by Alexander Zeller
There are many ways to define happiness, but the Spanish express their happiness through their language. It seems that Spanish people last year sent more love messages through Viber than people in France, Japan or Italy.
It’s not just the Spanish users of Viber, the messaging app, who are amorously inclined. It has also been discovered that Spanish is a positive language in its own right. Dr. Peter Dodds, who works for Vermont University in the U.S., has conducted a study in which he constructed a database containing at least a billion words from ten of the most common languages.
The sources he used to gather the information came from various places, including social media sites like Twitter, subtitles found in films and television broadcasts and song lyrics. He also used the New York Times, which has been translated into many common languages, 10 of which include Spanish, English, Chinese, Indonesian, French, Arabic, Portuguese, Russian, Korean and German.
In another independent study, a group of researchers studied more than 100,000 words from these 10 languages. They found that Spanish come out the most positive, while Chinese was the least positive.
50 native speakers were hired to assist in rating these words in relation to how ‘sad’ or ‘happy’ they appeared, using a 9 point scale emoji, with 1 being a frowning, sad face and 10 being a beaming, smiling face. These ratings enabled them to collect 5 million individualised human scores, which were then averaged out. The results when looking at English, for example, gave “laughter” 8.50 as the average rating, 7.44 for "food”, "greed" came out at 3.06 and 1.30 for "terrorist".
Through the use of these averages, the team used Google to determine how frequently these words were used online. In the publishing of the results in the Proceedings of the National Academy of Sciences, the group reported that websites in the Spanish language had the greatest average 'word happiness', with Chinese books showing the lowest. But overall from the 24 sources of the words which they studied, every one of them, whatever the language, averaged above 5. This was considered the neutral score on the scale of sad-happy words. Peter Dodds did state that in all sources positive words were used far more frequently than negative words.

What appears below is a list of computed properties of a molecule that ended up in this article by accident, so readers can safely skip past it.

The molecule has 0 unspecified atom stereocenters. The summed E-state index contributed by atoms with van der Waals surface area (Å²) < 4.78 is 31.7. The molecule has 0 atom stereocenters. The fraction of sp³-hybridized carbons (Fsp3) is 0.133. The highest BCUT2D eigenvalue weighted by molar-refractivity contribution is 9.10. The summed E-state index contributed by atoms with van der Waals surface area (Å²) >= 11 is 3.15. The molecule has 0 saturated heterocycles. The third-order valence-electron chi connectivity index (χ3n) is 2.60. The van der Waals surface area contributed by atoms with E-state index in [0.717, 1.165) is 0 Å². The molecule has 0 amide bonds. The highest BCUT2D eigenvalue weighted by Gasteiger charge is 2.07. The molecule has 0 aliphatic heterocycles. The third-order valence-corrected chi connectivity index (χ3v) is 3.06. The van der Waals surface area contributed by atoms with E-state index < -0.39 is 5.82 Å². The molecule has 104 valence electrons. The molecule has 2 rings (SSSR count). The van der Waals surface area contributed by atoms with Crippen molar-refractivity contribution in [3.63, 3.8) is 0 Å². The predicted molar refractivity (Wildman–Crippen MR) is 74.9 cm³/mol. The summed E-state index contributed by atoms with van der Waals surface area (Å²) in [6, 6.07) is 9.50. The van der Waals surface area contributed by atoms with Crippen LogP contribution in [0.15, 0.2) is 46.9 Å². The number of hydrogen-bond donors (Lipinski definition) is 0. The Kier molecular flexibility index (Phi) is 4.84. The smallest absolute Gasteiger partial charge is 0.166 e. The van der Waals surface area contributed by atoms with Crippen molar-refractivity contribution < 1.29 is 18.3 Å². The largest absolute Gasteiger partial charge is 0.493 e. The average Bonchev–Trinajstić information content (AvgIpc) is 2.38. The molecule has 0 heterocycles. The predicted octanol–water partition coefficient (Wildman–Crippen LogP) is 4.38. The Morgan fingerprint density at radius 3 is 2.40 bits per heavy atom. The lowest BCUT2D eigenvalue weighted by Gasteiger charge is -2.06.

It seems that on a positive note at least, however dreary our language may sometimes appear to others, that overall there is a human tendency to be positive in the language we use, whether consciously or unconsciously. It would be rather interesting to find out if someone who is normally a little sombre in the way they use their native language become transformed if they could learn to speak in Spanish! Maybe this sort of change would make the world a happier place. Another speculative thought would be if the 400 million speakers of Spanish across 21 different countries all of a sudden wanted to transfer to be speakers of another language, would the world then become a sadder place?
Alexander Zeller is a project manager and translator working with The Migration Translators in Australia, providing legal, medical, business, marketing, technical and website translation services in over 130 Languages. By blending the best of both offline and online translation services, we at The Migration Translators deliver experiences that surprise and delight – on budget, on time, on scope.